William Howard Taft
Taft is the only person to have served both as president of the United States (1909–1913) and as chief justice of the Supreme Court (1921–1930), and he never left any doubt about which of these jobs he preferred. “I love courts,” Taft once stated. “They are my ideals, that typify on earth what we shall meet hereafter in heaven under a just God.”
Taft served as an Ohio Superior Court judge, a very successful U.S. solicitor general, and a Sixth Circuit federal judge, and in 1889 jockeyed for a Supreme Court appointment. After serving as civil governor of the Philippines and secretary of war under Theodore Roosevelt, Taft was maneuvered into the White House when Roosevelt declined to run again in 1908. Taft continued his predecessor’s policies of trust busting at home and dollar diplomacy in Latin America. He appointed six Supreme Court justices, a record for a single presidential term.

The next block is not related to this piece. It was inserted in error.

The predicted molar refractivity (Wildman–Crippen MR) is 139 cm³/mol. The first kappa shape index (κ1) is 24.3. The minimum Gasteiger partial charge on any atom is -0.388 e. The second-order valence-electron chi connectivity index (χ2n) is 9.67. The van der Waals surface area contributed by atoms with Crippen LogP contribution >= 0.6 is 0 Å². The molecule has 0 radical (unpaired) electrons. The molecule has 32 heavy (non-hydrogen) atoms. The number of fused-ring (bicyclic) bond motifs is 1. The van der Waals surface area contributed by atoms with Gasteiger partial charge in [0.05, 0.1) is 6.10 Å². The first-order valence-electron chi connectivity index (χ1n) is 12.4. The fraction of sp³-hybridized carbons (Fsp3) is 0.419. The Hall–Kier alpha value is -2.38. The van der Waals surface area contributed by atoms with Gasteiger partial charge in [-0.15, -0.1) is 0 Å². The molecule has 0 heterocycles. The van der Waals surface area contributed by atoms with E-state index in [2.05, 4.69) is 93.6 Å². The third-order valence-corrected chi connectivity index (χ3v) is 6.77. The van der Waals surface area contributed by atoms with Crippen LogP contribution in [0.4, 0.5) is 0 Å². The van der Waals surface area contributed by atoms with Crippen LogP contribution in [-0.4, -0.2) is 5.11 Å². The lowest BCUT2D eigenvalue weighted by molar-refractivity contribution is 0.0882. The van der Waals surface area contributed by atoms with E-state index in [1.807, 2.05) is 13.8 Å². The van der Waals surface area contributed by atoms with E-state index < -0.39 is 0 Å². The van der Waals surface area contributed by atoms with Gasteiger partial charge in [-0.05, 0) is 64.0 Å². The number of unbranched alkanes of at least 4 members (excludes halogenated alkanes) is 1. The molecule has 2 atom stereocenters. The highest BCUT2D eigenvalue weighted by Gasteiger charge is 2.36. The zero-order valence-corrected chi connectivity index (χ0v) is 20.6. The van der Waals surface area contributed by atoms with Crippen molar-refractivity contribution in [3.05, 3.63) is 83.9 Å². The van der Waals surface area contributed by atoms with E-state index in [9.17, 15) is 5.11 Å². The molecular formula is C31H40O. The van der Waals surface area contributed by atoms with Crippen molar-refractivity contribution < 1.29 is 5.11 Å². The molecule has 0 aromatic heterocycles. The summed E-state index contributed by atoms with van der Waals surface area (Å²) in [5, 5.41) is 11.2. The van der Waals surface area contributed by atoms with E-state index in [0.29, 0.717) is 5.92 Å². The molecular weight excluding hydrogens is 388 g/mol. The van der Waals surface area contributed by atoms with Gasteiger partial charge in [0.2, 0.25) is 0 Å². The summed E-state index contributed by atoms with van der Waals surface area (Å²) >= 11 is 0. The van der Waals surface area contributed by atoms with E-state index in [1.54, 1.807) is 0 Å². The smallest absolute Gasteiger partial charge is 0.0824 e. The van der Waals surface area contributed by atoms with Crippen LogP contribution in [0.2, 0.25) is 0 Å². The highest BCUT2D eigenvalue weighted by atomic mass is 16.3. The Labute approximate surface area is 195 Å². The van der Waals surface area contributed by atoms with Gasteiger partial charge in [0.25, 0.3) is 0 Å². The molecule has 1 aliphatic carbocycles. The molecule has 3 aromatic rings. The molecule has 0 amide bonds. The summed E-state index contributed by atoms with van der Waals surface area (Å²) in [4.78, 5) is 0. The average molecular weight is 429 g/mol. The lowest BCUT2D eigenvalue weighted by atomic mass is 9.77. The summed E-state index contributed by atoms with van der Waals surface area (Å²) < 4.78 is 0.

The call finally came while he was Kent Professor of Constitutional Law at Yale. As chief justice, Taft showed a degree of temperance in his anti-labor opinions, but he excelled primarily as an administrator. He helped focus the court’s business on the development of federal law, and enhanced the justices’ autonomy by gaining them control over their dockets. The present Supreme Court building in Washington came about through his efforts.